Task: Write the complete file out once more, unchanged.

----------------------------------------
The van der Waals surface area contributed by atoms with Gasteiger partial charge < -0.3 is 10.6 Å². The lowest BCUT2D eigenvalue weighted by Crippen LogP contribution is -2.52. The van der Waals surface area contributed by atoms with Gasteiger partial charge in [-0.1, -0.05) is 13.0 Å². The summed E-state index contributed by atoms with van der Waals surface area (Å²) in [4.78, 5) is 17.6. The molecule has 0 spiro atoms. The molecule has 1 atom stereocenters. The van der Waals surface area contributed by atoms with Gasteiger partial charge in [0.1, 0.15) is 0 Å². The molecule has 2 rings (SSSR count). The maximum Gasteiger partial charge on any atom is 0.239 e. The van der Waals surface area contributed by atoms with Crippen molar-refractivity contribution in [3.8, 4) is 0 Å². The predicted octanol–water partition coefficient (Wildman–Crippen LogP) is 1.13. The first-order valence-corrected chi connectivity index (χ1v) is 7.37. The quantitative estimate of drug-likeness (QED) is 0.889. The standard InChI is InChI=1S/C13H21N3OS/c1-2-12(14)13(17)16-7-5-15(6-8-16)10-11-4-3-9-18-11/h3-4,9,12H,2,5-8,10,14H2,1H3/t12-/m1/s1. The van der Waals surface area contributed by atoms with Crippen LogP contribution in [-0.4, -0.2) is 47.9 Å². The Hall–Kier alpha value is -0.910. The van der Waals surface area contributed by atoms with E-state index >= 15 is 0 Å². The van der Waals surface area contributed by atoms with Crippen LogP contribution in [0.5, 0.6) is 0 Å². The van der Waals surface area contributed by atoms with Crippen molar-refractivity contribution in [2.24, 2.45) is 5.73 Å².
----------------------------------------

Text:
The van der Waals surface area contributed by atoms with Gasteiger partial charge < -0.3 is 10.6 Å². The lowest BCUT2D eigenvalue weighted by Crippen LogP contribution is -2.52. The van der Waals surface area contributed by atoms with Gasteiger partial charge in [-0.1, -0.05) is 13.0 Å². The summed E-state index contributed by atoms with van der Waals surface area (Å²) in [4.78, 5) is 17.6. The molecule has 0 spiro atoms. The molecule has 1 atom stereocenters. The van der Waals surface area contributed by atoms with Gasteiger partial charge in [0.1, 0.15) is 0 Å². The molecule has 2 rings (SSSR count). The maximum Gasteiger partial charge on any atom is 0.239 e. The van der Waals surface area contributed by atoms with Crippen molar-refractivity contribution in [3.8, 4) is 0 Å². The predicted octanol–water partition coefficient (Wildman–Crippen LogP) is 1.13. The first-order valence-corrected chi connectivity index (χ1v) is 7.37. The quantitative estimate of drug-likeness (QED) is 0.889. The standard InChI is InChI=1S/C13H21N3OS/c1-2-12(14)13(17)16-7-5-15(6-8-16)10-11-4-3-9-18-11/h3-4,9,12H,2,5-8,10,14H2,1H3/t12-/m1/s1. The van der Waals surface area contributed by atoms with Crippen LogP contribution in [-0.4, -0.2) is 47.9 Å². The Hall–Kier alpha value is -0.910. The van der Waals surface area contributed by atoms with E-state index >= 15 is 0 Å². The van der Waals surface area contributed by atoms with Crippen LogP contribution in [0.5, 0.6) is 0 Å². The van der Waals surface area contributed by atoms with Crippen molar-refractivity contribution in [2.24, 2.45) is 5.73 Å².